Similarly, FC asserts that the reduction of the alternative minimum royalty in the Stiefel Sublicense was commercially unreasonable because it benefitted only Stiefel, to the detriment of J&J and FC. In response, Defendants cite Chicago Dist. Council of Carpenters Welfare Fund v. Caremark, Inc., 474 F.3d 463 (7th Cir. 2007). Although that case concerns a similarly worded "commercially reasonable efforts" clause, the clause's application there is distinguishable.

In Caremark, the plaintiff executed a contract with the defendants under which the defendants would provide plaintiff's members with prescription drugs at discounted prices. The defendants were able to provide the discount as agreed, but over time were able to negotiate even steeper discounts which they did not pass along to plaintiff. At all times, defendants were able to provide the prices agreed to in the contract. Plaintiff sued for breach based on the defendants' failure to pass through discounts it received from third parties. Plaintiff's claim failed because it still received the bargained for benefit, and a "commercially reasonable efforts" clause cannot be used to renegotiate better terms.

Here, FC attacks the Defendants' dealings with a third party. As a result of the alternative minimum royalty reduction, J&J actually diminished its benefits, and thereby FC's benefits. FC argues that the reduction of the minimum royalty was executed by J&J for no consideration, which may be factually commercially unreasonable. Accordingly, Defendants' Motion for Summary Judgment with respect to the alternative minimum royalty reduction is denied.

Limitation of Damages

Finally, Defendants argue that the amount of damages FC can recover in this action is limited by the 90-day notice in the termination for convenience provision and the alternative minimum royalties as negotiated.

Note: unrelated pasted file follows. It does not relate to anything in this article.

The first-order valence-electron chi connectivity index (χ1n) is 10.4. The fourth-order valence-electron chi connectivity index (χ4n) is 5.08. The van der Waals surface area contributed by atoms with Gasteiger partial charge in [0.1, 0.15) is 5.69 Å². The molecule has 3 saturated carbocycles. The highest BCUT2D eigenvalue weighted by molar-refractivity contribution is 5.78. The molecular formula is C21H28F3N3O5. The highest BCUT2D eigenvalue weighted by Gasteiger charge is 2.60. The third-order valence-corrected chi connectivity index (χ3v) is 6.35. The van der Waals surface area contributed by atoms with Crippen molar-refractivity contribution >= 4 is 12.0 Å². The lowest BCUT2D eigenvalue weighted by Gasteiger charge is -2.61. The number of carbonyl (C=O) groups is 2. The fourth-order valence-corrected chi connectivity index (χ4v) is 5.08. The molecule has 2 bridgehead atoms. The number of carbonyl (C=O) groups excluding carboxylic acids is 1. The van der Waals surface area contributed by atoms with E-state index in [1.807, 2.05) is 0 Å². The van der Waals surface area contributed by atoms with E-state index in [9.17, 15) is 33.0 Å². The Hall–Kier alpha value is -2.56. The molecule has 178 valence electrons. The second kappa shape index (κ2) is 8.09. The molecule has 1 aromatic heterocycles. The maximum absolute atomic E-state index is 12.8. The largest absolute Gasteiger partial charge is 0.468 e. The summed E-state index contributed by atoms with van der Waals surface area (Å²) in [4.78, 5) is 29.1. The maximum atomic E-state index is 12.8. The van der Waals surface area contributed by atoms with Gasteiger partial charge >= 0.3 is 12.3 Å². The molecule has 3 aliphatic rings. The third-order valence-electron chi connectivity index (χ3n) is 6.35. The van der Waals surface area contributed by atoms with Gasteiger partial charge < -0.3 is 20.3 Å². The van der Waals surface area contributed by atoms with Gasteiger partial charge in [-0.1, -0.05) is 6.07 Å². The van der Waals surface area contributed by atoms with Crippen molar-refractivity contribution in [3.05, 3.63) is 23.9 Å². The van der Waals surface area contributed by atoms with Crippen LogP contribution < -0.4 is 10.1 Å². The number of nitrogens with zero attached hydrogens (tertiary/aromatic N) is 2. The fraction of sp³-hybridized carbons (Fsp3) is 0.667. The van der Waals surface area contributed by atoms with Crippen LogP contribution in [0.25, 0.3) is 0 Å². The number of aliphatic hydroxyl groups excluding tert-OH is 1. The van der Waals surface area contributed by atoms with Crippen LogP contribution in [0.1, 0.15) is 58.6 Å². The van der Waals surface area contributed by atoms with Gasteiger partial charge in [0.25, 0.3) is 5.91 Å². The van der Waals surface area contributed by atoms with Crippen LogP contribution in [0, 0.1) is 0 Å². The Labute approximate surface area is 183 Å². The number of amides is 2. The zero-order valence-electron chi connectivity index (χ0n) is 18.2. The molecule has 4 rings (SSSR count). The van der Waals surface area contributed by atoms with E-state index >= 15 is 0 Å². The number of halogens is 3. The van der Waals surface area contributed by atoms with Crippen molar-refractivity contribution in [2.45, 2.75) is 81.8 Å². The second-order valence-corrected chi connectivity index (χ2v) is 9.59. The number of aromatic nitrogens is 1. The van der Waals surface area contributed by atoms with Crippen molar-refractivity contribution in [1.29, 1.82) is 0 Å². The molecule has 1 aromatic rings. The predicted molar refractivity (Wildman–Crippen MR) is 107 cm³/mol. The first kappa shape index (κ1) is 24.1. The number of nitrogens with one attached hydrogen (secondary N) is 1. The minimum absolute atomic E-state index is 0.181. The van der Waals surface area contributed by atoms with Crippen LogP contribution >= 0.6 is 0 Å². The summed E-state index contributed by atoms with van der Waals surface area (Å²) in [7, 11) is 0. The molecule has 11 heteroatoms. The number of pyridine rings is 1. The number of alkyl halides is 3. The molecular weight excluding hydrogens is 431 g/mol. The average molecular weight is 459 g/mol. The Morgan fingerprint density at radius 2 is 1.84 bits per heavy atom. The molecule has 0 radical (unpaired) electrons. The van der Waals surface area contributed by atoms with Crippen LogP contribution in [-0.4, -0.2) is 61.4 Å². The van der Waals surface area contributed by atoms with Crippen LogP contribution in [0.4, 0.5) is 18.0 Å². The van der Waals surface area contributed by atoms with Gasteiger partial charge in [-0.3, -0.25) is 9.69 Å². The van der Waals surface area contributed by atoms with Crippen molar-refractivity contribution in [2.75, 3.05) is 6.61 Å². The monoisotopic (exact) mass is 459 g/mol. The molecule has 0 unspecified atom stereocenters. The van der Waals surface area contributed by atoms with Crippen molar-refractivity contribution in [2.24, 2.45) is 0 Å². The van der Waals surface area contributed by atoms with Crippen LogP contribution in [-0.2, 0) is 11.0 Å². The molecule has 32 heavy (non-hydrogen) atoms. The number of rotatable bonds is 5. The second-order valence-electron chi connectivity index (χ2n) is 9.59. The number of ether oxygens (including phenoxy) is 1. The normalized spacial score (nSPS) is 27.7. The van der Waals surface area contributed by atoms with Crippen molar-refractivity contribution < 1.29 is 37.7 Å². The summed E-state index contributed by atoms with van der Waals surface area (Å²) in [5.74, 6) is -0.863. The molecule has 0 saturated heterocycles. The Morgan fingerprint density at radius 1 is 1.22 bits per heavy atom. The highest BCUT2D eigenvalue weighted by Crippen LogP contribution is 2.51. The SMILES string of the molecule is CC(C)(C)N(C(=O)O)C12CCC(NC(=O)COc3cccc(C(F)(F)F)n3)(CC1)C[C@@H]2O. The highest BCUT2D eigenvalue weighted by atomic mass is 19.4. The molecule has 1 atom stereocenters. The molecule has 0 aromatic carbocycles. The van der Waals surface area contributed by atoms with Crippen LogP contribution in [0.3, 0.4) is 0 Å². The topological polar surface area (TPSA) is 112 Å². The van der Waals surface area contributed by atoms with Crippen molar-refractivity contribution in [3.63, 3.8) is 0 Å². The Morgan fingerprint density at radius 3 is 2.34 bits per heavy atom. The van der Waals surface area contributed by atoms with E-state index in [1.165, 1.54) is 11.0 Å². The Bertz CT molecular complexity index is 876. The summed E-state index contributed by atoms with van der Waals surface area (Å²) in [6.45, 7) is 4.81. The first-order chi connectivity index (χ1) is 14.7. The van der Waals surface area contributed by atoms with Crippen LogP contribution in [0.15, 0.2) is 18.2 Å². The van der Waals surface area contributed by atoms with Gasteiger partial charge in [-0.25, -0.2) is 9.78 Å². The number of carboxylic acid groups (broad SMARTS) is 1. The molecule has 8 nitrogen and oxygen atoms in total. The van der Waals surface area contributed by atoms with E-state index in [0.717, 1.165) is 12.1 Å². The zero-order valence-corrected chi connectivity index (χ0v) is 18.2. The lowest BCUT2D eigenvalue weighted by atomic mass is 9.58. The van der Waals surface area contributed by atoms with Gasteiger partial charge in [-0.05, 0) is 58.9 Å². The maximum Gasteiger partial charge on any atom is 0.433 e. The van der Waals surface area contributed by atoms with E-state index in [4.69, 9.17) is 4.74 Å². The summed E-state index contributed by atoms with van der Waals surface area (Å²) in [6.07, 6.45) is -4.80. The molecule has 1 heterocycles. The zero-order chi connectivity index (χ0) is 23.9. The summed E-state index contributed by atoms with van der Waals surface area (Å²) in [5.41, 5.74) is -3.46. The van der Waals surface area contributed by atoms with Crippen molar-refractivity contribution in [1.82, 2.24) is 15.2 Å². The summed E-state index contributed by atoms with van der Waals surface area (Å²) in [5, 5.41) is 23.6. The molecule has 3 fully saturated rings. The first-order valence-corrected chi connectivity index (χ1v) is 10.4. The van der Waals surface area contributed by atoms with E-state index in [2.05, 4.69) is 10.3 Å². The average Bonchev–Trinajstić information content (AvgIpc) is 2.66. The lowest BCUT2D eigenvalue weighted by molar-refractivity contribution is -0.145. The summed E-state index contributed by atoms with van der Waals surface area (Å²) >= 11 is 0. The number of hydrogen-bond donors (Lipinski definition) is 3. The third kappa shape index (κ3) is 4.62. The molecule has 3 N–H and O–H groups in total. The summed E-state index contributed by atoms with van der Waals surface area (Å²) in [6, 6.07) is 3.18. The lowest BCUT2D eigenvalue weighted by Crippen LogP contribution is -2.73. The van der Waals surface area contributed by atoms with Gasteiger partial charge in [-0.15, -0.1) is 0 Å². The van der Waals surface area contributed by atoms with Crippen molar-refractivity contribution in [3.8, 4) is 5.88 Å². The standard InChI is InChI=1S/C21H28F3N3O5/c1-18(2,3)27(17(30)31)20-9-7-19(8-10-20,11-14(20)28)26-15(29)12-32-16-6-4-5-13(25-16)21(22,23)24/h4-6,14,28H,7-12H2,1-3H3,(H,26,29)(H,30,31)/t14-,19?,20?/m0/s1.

The purpose of compensatory damages is to put the non-breaching party in the same position it would have been had the breach not occurred. Illinois School Dist. Agency v. P. Ins. Co. Ltd., 571 F.3d 611, 617 (7th Cir. 2009). Had the instant alleged breach not occurred, J&J retained the right to terminate the License Agreement for convenience with a 90-day notice. Therefore, Defendants argue, FC's position could have been improved only by 90 days' worth of future royalties or lost profits. Illinois law holds that the notice period associated with the termination provision of a contract limits the damages to those associated with that period. See Dunlap v. Alcuin Montessori School, 698 N.E.2d 574, 578-79 (Ill.App.Ct. 1998). However, FC argues that this general rule cannot apply because the License Agreement provides for the survival of sublicenses even if J&J terminates for convenience. The survival of the sublicenses presents a substantial fact issue.

Defendants also argue that the alternative minimum royalty limits recovery in much the same way as the termination notice period. That is, FC could not reasonably have contemplated any royalties in excess of the alternative minimum. Defendants rely on TAS Distrib. Co., Inc. v. Cummins Engine Co., Inc., 491 F.3d 625 (7th Cir. 2007), to support the proposition that any amount claimed in excess of the alternative minimum royalty is prohibited. FC argues that TAS is distinguishable because the parties there had completed discovery. This argument is persuasive. The Seventh Circuit determined that the plaintiff in TAS had "failed to show it was damaged beyond the minimum royalty payments paid by [defendant]." Id. at 637. FC has not yet been given an opportunity to show such damages.

As a result of disputed material facts regarding damages here, Defendants' Motion to limit the recoverable damages based on the 90-day termination notice and the alternative minimum royalties is denied.


Defendants' Motion for Summary Judgment is denied in part and granted in part. As set forth above, genuine issues of material fact have been presented with respect to J&J's alleged failure to collect a termination payment, J&J's reduction of the alternative minimum royalty in the Stiefel Sublicense, and the amount of recoverable damages. Accordingly, Defendants' Motion for Summary Judgment is denied regarding these issues. Defendants' Motion for Summary Judgment regarding the proceeds of the MIPA and the alleged assignment of the License Agreement is granted.